Have you every though about what a basic shelter might look like if a disaster hit your hometown.
For many of us in the US the answer might be a hotel, a relatives home, or an apartment paid for by FEMA while your home was being rebuilt. Chances are your home would be rebuilt and it would probably be pretty much back to a livable condition in not more than a couple of years. Billions would be spent on clean up efforts, improving infrastructure and generally rebuilding everything.
But what if this were not the case. What if the disaster was larger then what FEMA or any government agency could manage?
What shelter would you be able to come up with on your own? Unfortunately this is the case for hundreds of millions of people across the globe that are affected by disaster. The world promises aid, and relief organizing pour in to the area bringing everything they can get their hands on to render assistance. Many wonderful and brave people enter the front lines to assist in all manners of sorts, including the delivery of shelter.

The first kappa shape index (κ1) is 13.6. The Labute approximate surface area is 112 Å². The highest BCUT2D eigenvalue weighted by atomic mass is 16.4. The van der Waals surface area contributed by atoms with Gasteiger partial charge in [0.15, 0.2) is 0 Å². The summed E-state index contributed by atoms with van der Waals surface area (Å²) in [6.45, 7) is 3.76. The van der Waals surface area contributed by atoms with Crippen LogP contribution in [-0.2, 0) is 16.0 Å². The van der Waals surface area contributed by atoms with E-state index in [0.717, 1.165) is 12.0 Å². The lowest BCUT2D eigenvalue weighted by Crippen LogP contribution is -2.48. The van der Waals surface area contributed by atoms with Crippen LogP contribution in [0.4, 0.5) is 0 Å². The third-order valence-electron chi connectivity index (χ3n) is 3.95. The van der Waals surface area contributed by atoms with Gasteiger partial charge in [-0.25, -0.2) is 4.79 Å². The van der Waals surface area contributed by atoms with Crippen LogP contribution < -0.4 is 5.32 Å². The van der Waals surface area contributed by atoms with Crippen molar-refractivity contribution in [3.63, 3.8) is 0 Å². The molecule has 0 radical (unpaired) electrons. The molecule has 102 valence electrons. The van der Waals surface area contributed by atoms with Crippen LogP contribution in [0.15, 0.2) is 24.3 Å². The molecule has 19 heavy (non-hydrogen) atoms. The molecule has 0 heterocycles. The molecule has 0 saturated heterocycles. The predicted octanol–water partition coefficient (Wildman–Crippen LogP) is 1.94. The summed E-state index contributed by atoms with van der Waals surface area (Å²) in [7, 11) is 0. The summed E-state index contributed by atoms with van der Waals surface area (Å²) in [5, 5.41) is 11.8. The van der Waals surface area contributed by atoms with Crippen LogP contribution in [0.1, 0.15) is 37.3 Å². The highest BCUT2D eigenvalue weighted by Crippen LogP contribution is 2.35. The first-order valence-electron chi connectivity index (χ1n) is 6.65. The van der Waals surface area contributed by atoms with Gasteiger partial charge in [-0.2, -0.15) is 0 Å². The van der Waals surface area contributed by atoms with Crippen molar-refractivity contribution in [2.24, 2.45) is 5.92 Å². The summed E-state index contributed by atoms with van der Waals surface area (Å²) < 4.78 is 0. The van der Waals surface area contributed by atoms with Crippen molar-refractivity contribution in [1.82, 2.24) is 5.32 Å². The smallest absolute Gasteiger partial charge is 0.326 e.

Oftentimes, however; in a short amount of time the shelter becomes a problem.
What started off as a good intention soon deteriorates into man camps and exacerbates daily living. Within 6 months after the Earthquake destroyed parts of Haitia, a team from IADDIC visited the country and we were amazed at how fragile the tents had become. Most of what we saw would not last through the first year.
More to the point we considered the costs of gathering and distributing the materials. And we concluded the effort and the cost was too high for solutions that are so short lived. Within 12 to 18 months after the earthquake a second wave of shelter needed to be deployed. A little sturdier this time in the design. Four to six 4” X 4” poles were set in the ground, a tin roof placed on top and a plastic tarp was wrapped around the whole thing. Again, the cost and the effort to do all this work is staggering. Organizations paid as much as $5,000 and more for these structures. And truth be told they haven’t held up more then 18 months later.
It is now 2015 and nearly thousands of people are still living in tents and without permanent shelter. It is time we change what is used for disaster response, move away from tents and provide more durable basic shelter that is affordable, assembles quickly , and lasts indefinitely.
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